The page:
The Bankruptcy Court found that the transfers from Debtor to Appellant satisfied the five elements of a preference. (Bankr. Ct. Order at 2.) Here, Appellant asserts that the Bankruptcy Court was incorrect in finding that Debtor was insolvent at the time of the transfers. (Appellant Br. at 13.) Because insolvency is the only element challenged by Appellant for which Appellee carries the burden of proof, the Court will examine the sufficiency of Appellee's motion for summary judgment only as to that element. See Int'l Union of Bricklayers v. Martin Jaska, Inc., 752 F.2d 1401, 1404 (9th Cir. 1985) ("[W]e will not... consider matters on appeal that are not specifically and distinctly raised and argued in appellant's opening brief.").
In support of his motion for summary judgment, Appellee demonstrated Debtor's insolvency during the period in question by setting forth various uncontested facts. For example, Debtor was no longer able to pay his portion of the Boswell mortgage payments and was five months behind in loan payments due on his personal residence. (MSJ at 9.) In addition, Debtor's bank statements show that his checking account was repeatedly overdrawn and he bounced eight checks during the period in which the transfers were made. (Id.) This evidence would have entitled Appellee to judgment as a matter of law on the question of Debtor's insolvency at the time of the transfers. Celotex, 477 U.S. at 322.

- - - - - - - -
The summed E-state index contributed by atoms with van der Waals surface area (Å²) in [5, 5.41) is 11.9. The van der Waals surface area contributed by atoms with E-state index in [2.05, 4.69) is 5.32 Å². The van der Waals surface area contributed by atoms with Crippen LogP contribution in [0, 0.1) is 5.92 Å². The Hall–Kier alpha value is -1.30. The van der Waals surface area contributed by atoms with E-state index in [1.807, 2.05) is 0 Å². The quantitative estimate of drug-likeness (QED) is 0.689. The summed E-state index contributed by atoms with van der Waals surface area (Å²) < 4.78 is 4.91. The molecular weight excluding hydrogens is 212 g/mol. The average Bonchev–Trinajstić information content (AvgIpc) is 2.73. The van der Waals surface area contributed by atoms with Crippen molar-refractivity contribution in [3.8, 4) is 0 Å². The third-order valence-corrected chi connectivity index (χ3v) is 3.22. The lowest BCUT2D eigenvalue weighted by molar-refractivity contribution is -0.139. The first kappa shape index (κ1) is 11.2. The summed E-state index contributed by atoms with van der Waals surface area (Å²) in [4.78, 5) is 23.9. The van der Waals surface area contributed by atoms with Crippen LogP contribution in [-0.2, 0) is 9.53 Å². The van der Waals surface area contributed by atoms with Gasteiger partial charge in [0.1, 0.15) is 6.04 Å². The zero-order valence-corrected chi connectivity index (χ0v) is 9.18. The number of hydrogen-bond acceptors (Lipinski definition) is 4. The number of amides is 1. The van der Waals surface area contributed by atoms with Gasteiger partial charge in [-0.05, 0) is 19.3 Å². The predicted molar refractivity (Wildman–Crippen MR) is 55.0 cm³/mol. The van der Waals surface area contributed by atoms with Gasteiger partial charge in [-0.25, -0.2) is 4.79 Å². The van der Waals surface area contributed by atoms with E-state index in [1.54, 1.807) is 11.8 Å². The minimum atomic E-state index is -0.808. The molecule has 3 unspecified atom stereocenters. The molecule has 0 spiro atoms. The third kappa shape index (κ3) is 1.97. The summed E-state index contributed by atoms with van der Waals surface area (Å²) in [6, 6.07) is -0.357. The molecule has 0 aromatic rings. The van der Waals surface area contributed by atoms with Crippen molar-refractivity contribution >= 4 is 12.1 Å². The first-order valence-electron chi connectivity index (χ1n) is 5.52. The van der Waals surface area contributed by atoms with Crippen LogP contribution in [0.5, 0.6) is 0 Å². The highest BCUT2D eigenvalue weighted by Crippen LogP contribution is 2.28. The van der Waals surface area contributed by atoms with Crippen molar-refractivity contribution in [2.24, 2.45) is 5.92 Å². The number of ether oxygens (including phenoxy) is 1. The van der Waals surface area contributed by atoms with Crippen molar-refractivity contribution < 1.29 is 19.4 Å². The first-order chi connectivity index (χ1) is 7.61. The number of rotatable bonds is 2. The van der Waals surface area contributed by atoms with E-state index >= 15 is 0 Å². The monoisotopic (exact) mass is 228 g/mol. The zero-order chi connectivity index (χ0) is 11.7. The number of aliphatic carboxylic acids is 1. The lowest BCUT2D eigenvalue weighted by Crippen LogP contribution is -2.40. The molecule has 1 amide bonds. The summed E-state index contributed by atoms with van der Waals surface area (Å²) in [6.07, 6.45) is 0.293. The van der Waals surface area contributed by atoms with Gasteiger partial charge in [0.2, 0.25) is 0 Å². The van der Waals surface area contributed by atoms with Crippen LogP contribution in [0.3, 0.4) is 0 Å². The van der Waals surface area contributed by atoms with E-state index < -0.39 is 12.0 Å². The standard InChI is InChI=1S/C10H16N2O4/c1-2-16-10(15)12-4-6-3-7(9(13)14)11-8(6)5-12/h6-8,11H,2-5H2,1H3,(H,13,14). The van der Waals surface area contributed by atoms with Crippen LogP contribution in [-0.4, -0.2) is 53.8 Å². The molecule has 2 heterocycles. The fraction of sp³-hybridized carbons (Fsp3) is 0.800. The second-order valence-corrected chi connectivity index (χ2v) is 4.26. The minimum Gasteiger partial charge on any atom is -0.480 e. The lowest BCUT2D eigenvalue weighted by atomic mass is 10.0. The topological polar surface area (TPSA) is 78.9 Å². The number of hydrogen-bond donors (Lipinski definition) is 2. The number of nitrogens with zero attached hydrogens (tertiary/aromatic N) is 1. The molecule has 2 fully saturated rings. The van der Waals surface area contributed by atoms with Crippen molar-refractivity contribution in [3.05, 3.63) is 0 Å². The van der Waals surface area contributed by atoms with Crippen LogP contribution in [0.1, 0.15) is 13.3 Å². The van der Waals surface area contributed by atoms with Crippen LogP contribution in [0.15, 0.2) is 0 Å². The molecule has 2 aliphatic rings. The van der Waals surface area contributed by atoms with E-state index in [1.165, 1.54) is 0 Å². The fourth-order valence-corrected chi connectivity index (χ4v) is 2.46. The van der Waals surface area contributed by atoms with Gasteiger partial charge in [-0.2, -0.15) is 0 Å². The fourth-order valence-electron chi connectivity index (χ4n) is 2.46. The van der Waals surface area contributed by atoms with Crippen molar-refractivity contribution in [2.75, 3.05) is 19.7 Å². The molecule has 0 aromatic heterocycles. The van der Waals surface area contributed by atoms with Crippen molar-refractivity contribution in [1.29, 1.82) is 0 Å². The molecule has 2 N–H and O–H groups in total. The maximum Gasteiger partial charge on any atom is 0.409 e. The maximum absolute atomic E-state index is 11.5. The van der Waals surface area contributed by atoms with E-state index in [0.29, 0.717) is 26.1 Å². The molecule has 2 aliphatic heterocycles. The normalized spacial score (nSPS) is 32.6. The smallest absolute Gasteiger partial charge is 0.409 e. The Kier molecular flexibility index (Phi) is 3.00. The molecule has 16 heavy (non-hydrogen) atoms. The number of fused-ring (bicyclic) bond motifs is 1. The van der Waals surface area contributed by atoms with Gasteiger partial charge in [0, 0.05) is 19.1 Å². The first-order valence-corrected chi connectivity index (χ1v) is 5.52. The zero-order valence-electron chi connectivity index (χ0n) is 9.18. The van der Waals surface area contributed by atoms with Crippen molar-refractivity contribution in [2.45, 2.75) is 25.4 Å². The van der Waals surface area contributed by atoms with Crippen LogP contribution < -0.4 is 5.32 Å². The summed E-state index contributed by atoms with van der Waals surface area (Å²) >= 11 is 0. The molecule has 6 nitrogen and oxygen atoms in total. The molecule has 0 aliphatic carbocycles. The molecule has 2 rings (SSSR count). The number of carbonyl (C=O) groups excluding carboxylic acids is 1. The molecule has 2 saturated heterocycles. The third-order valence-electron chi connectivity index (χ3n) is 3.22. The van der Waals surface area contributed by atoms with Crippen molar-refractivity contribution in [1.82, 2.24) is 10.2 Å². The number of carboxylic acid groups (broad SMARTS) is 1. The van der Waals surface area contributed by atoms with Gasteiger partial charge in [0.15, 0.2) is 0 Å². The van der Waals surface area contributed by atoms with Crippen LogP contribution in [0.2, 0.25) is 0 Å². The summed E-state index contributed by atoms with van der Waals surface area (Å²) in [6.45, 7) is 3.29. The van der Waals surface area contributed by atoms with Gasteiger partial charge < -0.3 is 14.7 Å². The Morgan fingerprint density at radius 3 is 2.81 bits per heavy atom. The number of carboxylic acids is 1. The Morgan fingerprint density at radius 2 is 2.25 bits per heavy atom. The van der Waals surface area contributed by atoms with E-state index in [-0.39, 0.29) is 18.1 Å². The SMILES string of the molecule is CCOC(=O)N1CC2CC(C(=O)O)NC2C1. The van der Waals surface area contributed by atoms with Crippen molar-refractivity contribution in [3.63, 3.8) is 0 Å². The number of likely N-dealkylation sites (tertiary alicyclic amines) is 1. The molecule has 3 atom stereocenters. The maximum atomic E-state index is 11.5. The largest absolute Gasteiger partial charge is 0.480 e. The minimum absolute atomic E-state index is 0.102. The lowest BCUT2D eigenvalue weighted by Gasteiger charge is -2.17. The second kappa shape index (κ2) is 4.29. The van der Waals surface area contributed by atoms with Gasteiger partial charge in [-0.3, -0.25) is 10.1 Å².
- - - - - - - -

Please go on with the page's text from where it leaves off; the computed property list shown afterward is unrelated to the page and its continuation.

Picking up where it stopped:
Accordingly, Appellant had to demonstrate that a genuine issue of material fact existed in order to defeat Appellee's motion for summary judgment. See Richards v. Neilsen Freight Lines, 810 F.2d 898, 902 (9th Cir. 1987). Appellant failed to do so. In his opposition, Appellant claimed Debtor was moving his assets to off-shore accounts and therefore any appearance of insolvency was illusory. (Opp. to MSJ at 4.) However, Appellant's supporting evidence consisted entirely of conclusory and self-serving testimony. The Ninth Circuit "has refused to find a 'genuine issue' where the only evidence presented is 'uncorroborated and self-serving' testimony." Villiarimo v. Aloha Island Air, Inc., 281 F.3d 1054, 1061 (9th Cir. 2002). For this reason, Appellant's opposition failed to establish the existence of a genuine dispute of material fact. Therefore, the Bankruptcy Court properly granted Appellee's motion for summary judgment as to the question of Debtor's insolvency at the time of the transfers.